Breaking down the Minutemen

By Eli Rosenswaike, Collegian Staff

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The running theme in the 2007-08 Massachusetts men’s basketball team is how different this squad looks from last year’s.

Not only are there a number of new players, the style of basketball will look nothing like last season. Third-year coach Travis Ford now has the players in place to execute his preferred brand of basketball, which involves a lot of running and a lot of shooting.

Here’s a player-by-player breakdown of the roster. The ordering of players at each position is dictated by the expected playing time.


Chris Lowe

The 6-foot, 170-pound point guard from Mount Vernon, N.Y., was Ford’s first recruit to sign at UMass three years ago. And if you ask Ford, he thinks his junior guard is the perfect player to run the new offense.

“Chris Lowe is probably the fastest point guard from end-to-end in the country,” Ford said. “This really fits the way he plays. He’s the quarterback of this team; this is his basketball team.”

Lowe’s performance will be pivotal to the Maroon and White. And he has the ability, experience and skill set to do just that.

He’s one of the best defending guards on the UMass roster and has exceptional quickness with the ball. He’s a solid distributor, something that will the other guards and scoring forwards.

His 4.2 assists per game last year ranked third in the Atlantic 10. Although turnovers have been an issue in the past for the Minutemen, Lowe was solid in 2006, ranking fourth in the conference in assist-to-turnover ratio.

Ricky Harris

Ford hopes Harris, a sophomore shooting guard, will be on the receiving end on many of Lowe’s passes. And Harris will likely be standing behind the 3-point line waiting for them.

Fans should expect the 6-foot-2 Harris to shoot at least five shots from behind the arc every game. Ford thinks that could translate to him leading the team in scoring this season. On some nights he may take 10 shots, and he is a prime candidate to the lead the conference in attempts from long range. Even on nights when his shot is not falling, Ford will likely tell Harris to keep shooting.

Harris played just under 11 minutes per game in 2006, but will start this year and see extensive playing time. He is also a capable defender; someone Ford hopes will guard elite players on the opposition.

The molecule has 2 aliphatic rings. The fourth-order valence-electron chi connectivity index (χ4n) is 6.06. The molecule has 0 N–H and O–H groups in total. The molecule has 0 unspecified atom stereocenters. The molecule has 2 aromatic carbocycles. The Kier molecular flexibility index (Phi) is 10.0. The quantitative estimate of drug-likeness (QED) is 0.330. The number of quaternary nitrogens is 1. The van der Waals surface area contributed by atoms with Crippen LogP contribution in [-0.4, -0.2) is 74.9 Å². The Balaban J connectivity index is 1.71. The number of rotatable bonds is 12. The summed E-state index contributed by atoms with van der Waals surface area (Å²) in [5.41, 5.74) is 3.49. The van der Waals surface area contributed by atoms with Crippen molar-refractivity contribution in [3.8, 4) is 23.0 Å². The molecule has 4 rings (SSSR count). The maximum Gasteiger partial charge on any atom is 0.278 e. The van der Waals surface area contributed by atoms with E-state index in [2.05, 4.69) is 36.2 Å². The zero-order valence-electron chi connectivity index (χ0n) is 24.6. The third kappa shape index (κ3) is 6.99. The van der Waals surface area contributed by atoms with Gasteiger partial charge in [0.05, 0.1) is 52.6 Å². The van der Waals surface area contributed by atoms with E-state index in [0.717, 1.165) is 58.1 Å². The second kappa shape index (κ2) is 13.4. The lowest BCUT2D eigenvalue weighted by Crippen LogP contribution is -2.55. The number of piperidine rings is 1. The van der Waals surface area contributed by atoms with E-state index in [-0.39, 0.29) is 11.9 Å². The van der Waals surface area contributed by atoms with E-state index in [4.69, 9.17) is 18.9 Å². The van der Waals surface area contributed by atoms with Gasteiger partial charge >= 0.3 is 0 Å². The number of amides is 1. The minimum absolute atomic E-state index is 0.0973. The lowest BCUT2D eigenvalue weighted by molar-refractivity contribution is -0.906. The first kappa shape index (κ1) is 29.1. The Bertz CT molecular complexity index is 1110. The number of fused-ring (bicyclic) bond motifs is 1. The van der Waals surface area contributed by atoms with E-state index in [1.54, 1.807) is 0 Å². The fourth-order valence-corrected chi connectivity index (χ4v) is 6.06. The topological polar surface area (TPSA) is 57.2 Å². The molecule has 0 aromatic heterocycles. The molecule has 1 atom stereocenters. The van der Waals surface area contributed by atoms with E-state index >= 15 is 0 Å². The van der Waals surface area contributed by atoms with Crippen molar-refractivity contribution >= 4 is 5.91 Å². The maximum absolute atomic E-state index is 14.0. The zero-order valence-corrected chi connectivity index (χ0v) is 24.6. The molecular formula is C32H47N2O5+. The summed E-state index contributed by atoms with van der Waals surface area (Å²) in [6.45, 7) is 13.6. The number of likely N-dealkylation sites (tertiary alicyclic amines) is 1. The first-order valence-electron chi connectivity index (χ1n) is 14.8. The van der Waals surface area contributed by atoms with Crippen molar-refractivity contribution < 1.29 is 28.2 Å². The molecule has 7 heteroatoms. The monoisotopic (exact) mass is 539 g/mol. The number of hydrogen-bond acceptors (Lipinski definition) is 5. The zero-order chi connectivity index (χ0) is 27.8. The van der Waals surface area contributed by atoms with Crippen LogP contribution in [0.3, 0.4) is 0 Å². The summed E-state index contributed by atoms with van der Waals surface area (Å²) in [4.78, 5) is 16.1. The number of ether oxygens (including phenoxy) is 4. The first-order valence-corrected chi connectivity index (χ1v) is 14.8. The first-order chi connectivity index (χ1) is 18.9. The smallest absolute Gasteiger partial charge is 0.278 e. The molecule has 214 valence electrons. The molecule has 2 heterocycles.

He has some experience at point guard, but he is unlikely to see any of his minutes from that spot this season.

Max Groebe

Despite coming off the bench, this 6-foot-5 freshman shooting guard just might challenge Harris for the most 3-point attempts on the team this season. Groebe has good size at the wing spot, and is a terrific catch-and-shoot player. Lowe’s assist numbers are likely to rise when Harris and Groebe are on the floor.

With his shooting and athletic ability, coupled with his defensive skills, Groebe may lead the freshmen in minutes played.

He was a McDonald’s All-American nominee his senior season in high school in Miami, averaging 22.3 points and seven rebounds per game. Groebe was born in Rio de Janeiro, Brazil, and is a member of the German national team. He was recruited by perennial Division I power Georgetown, but opted for UMass instead.

Ford is pleased he did, and expects him to make a big contribution off the bench in his inaugural season.

Gary Correia

The 6-foot-1 freshman is capable of playing both guard positions, but Ford is hoping Correia can quickly develop and be the backup at the point to Lowe. In the meantime, forward Gary Forbes may see some time at point guard when Lowe is getting a breather.

“It’s a very critical situation, it will probably be Gary Forbes until this point, until Gary Correia is ready,” Ford said about the backup point guard spot. “We don’t want to put a lot of pressure on him so early. But as much as any player on our team, he’s getting better every day.”

Much like the other guards, Correia is a capable shooter and another player likely to get his share of 3-point attempts. He’s also a strong passer and the leadership he displayed in high school will translate into significant minutes this season.

Matt Glass

Another freshman guard, Glass played a prep year with Correia at the Northfield Mount Hermon School last year. At 6-foot-7 and 200 pounds, Glass has good size for a shooting guard and his good rebounding skills enable him to play at the small forward position as well.

His main attribute is his shooting touch, particularly from 3-point range. His ball-handling and defensive skills are not where Ford wants them to be, and his improvement in those areas will dictate his playing time.

Glass helped lead his high school team to two state titles, and he was named Mr. Vermont Basketball in his final two seasons. As a senior he averaged over 22 points and 10 rebounds per game.

Nana Ampim

The walk-on from London, England, has rarely seen the court in his three seasons at UMass. His senior campaign is expected to be more of the same for the 6-foot-1 guard.

Over that time he has appeared in eight games, seeing 11 total minutes of game action. However, he is one of the better athletes on the team and may be the best defensive player on the entire roster.

Ampim plays with a lot of intensity – particularly on the defensive end – but his overall game hasn’t been there. And that’s reflected in the sparse minutes.

Sedale Jones

Jones is one of many freshman guards Ford recruited to fit his style. A 6-foot-4 shooting guard, the Pittsfield native will likely get the fewest minutes of the freshman class.

He’s a good shooter, but the coaching staff wants him to play more physically and improve on his defensive skills. He comes to UMass after a year at Notre Dame Prep in Fitchburg, a highly regarded program.

Anthony Gurley

This sophomore transfer from Wake Forest is perhaps the most highly touted of all the newcomers to Ford’s roster. But Gurley will sit out the entire season per NCAA regulations after transferring.